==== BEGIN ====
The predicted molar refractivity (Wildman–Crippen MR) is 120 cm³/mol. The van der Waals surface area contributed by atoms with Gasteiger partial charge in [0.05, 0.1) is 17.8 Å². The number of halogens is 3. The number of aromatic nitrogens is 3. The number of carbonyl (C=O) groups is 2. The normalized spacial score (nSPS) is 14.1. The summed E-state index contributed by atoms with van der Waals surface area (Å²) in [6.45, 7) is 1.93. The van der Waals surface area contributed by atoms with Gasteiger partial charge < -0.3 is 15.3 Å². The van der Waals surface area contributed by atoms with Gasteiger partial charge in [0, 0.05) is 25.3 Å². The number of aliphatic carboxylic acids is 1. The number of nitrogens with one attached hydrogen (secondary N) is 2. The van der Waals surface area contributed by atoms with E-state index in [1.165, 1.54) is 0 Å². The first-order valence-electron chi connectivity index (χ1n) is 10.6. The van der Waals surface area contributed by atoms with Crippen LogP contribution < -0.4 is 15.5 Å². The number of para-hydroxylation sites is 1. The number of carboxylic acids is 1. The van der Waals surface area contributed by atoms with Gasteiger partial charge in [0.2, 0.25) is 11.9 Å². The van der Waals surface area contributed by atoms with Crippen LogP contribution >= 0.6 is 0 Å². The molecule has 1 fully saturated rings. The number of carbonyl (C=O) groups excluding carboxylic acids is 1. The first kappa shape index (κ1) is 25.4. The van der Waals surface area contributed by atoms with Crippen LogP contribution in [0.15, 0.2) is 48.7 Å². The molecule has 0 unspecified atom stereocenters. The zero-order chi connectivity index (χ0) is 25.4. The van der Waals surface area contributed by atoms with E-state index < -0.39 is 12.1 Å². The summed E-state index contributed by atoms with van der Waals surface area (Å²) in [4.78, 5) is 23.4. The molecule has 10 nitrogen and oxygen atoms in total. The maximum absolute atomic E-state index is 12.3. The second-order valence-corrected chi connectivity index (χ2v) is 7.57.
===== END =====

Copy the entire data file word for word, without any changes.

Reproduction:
The predicted molar refractivity (Wildman–Crippen MR) is 120 cm³/mol. The van der Waals surface area contributed by atoms with Gasteiger partial charge in [0.05, 0.1) is 17.8 Å². The number of halogens is 3. The number of aromatic nitrogens is 3. The number of carbonyl (C=O) groups is 2. The normalized spacial score (nSPS) is 14.1. The summed E-state index contributed by atoms with van der Waals surface area (Å²) in [6.45, 7) is 1.93. The van der Waals surface area contributed by atoms with Gasteiger partial charge < -0.3 is 15.3 Å². The van der Waals surface area contributed by atoms with Gasteiger partial charge in [0, 0.05) is 25.3 Å². The number of aliphatic carboxylic acids is 1. The number of nitrogens with one attached hydrogen (secondary N) is 2. The van der Waals surface area contributed by atoms with E-state index in [1.165, 1.54) is 0 Å². The first-order valence-electron chi connectivity index (χ1n) is 10.6. The van der Waals surface area contributed by atoms with Crippen LogP contribution < -0.4 is 15.5 Å². The number of para-hydroxylation sites is 1. The number of carboxylic acids is 1. The van der Waals surface area contributed by atoms with Gasteiger partial charge in [0.2, 0.25) is 11.9 Å². The van der Waals surface area contributed by atoms with Crippen LogP contribution >= 0.6 is 0 Å². The molecule has 1 fully saturated rings. The number of carbonyl (C=O) groups excluding carboxylic acids is 1. The first kappa shape index (κ1) is 25.4. The van der Waals surface area contributed by atoms with Crippen LogP contribution in [0.15, 0.2) is 48.7 Å². The molecule has 0 unspecified atom stereocenters. The zero-order chi connectivity index (χ0) is 25.4. The van der Waals surface area contributed by atoms with E-state index < -0.39 is 12.1 Å². The summed E-state index contributed by atoms with van der Waals surface area (Å²) in [4.78, 5) is 23.4. The molecule has 10 nitrogen and oxygen atoms in total. The maximum absolute atomic E-state index is 12.3. The second-order valence-corrected chi connectivity index (χ2v) is 7.57.